Trojans desperate to stay with top-ranked Ducks

The Southern California defense did everything with a spring in

its collective step over the past two weeks. In practice drills,

conditioning work and even team meetings, the 24th-ranked Trojans

relentlessly pushed the tempo.

After that long stretch on fast-forward, USC paused its padded

practices a day earlier than normal, recharging that defense for a

season-defining run at top-ranked Oregon on Saturday.

”I’ve never run a marathon, but I guess it’s like training for

a marathon and then not doing anything two days before,” coach

Lane Kiffin said Thursday. ”That’s what it feels like. We’ve

practiced at a faster pace than what we’re used to. We’ve put them

through a lot, and now it’s time to rest and make sure we have our

legs back for a marathon.”

The Ducks’ collection of track stars in their spread-option

offense is the reason for the Trojans’ unusual approach to an

annual rivalry game that only gets juicer with Oregon’s ascent and

USC’s fall.

Oregon (7-0, 4-0 Pac-10) has barely been tested during its best

start in 77 years, rolling over every opponent with an avalanche of

points – 55.4 per game, winning each week by an average of 39. The

Ducks also lead the nation with 569 yards per game from an offense

that could solve the energy crisis if its perpetual motion could be

harnessed.

Kiffin can’t find a comparable offense in his staff’s collective

memory, and Monte Kiffin knows his famed Tampa-2 defense is pretty

much useless against this flock. With a bye week to prepare, the

Trojans are counting on quick substitutions, improved tackling and

a wellspring of emotion to have any prayer of an attention-grabbing

win for this once-mighty program brought down by NCAA

sanctions.

”We’ve got to basically play no-huddle, so it was good to have

an extra week to get ready,” USC linebacker Michael Morgan

said.

There’s another way the Trojans (5-2, 2-2) just might be able to

compete with the nation’s top team: If Matt Barkley can match

Oregon quarterback Darron Thomas touchdown for dazzling

touchdown.

”People talk about slowing the game down and everything, but

it’s going to be about scoring,” Lane Kiffin said. ”When you have

the ball, you’ve got to score, whether that takes a minute or

whether it takes six minutes. It doesn’t do any good to take time

off, take time between plays and go three-and-out.”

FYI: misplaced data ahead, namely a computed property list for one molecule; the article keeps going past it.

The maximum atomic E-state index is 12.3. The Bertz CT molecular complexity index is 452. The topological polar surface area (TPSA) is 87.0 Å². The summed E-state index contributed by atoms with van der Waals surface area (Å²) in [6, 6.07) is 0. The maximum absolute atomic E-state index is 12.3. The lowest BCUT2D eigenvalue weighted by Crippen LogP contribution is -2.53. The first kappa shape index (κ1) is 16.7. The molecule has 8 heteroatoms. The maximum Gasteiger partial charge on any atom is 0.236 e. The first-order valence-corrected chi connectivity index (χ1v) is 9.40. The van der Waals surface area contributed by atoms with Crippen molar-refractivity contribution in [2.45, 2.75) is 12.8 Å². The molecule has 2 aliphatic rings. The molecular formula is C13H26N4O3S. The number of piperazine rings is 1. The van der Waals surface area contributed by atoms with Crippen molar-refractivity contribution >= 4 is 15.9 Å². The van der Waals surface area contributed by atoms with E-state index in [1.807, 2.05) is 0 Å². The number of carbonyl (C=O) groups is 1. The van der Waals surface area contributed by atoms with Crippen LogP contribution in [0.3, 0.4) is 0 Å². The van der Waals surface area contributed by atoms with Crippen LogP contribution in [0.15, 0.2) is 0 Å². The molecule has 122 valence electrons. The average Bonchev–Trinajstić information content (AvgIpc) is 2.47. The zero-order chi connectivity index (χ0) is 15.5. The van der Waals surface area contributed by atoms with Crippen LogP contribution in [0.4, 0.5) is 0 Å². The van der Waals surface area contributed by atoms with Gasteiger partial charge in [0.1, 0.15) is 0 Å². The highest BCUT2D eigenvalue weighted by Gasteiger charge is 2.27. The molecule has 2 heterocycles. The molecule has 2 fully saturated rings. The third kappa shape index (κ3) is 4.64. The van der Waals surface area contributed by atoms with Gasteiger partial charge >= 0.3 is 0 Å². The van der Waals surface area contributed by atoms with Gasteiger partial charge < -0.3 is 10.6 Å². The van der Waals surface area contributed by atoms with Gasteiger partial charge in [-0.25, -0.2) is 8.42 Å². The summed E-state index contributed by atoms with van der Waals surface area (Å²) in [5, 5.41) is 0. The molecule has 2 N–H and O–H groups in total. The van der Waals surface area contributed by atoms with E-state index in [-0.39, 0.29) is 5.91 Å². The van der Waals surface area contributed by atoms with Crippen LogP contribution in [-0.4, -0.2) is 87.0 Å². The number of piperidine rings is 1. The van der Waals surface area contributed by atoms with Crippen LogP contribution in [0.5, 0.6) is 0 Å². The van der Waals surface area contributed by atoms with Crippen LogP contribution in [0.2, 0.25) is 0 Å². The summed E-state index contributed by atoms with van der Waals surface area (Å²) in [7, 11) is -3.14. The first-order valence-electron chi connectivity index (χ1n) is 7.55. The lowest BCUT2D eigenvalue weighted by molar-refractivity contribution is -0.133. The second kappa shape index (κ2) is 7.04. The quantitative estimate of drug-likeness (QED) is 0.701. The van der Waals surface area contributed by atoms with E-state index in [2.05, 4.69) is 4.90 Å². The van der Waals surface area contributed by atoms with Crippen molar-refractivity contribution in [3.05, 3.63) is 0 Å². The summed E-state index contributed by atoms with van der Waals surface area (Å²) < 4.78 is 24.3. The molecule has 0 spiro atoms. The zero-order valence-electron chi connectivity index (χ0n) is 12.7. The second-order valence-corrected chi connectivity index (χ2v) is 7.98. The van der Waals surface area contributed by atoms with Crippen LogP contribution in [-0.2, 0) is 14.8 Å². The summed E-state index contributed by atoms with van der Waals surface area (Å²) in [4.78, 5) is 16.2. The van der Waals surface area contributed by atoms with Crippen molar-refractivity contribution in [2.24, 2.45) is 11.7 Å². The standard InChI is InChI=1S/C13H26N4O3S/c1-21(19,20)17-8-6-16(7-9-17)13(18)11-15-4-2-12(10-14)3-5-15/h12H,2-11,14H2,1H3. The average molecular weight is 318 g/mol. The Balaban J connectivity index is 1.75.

Although the USC offense has received a fraction of the Ducks’

fanfare, something good appears to be brewing in Barkley’s

sophomore season. The Pac-10 leader in passing efficiency has made

a large step forward, playing almost flawlessly two weeks ago

against California and leading the Trojans to at least 30 points in

six of their seven games.

”He was young last year, but he’s gotten better,” Oregon

defensive tackle Brandon Bair said. ”We’ve got to make sure we get

pressure on the quarterback. However we do it, we’ve got to make

sure we’re there.”

When the Trojans studied film this week, most could still

remember last season’s debacle at Autzen Stadium, where Oregon

drilled USC 47-20 with a 613-yard performance on Halloween night.

The defense still remembered feeling helpless against Oregon’s

speed, but Kiffin’s staff has spent the past two weeks reminding

the Trojans they’re pretty fast, too.

”The key is to keep them from getting it going,” linebacker

Chris Galippo said. ”You have to prevent them from going north and

south. If you make stops, sometimes they make mistakes. If you do

all of that, they’re just like any other offense.”

Although USC is a home underdog for the first time since 2001,

the coaches claim they haven’t mentioned it. The Trojans haven’t

faced the nation’s top-ranked team since 1992, and the school

hasn’t beaten a No. 1 since 1984.

And if that’s not enough motivation, these teams are connected

everywhere. USC safety T.J. McDonald went to high school with Cliff

Harris, Oregon’s kick-returning cornerback. Ducks linebacker Casey

Matthews bucked his family’s long-standing tradition by heading

north to Eugene, leaving behind high school teammate tailback Marc

Tyler at USC.

Oregon coach Chip Kelly raised Kiffin’s eyebrows this week when

he proclaimed USC the most talented team in the Pac-10, rattling

off the Trojans’ recruiting rankings.

”Their starters are just as good as they’ve had every year,”

Oregon receiver Jeff Maehl echoed. ”They’ve got four- and

five-star recruits. I know they don’t have a lot of depth because

of all the sanctions and scholarship removals, but the starters are

really athletic, and we have to be ready to play.”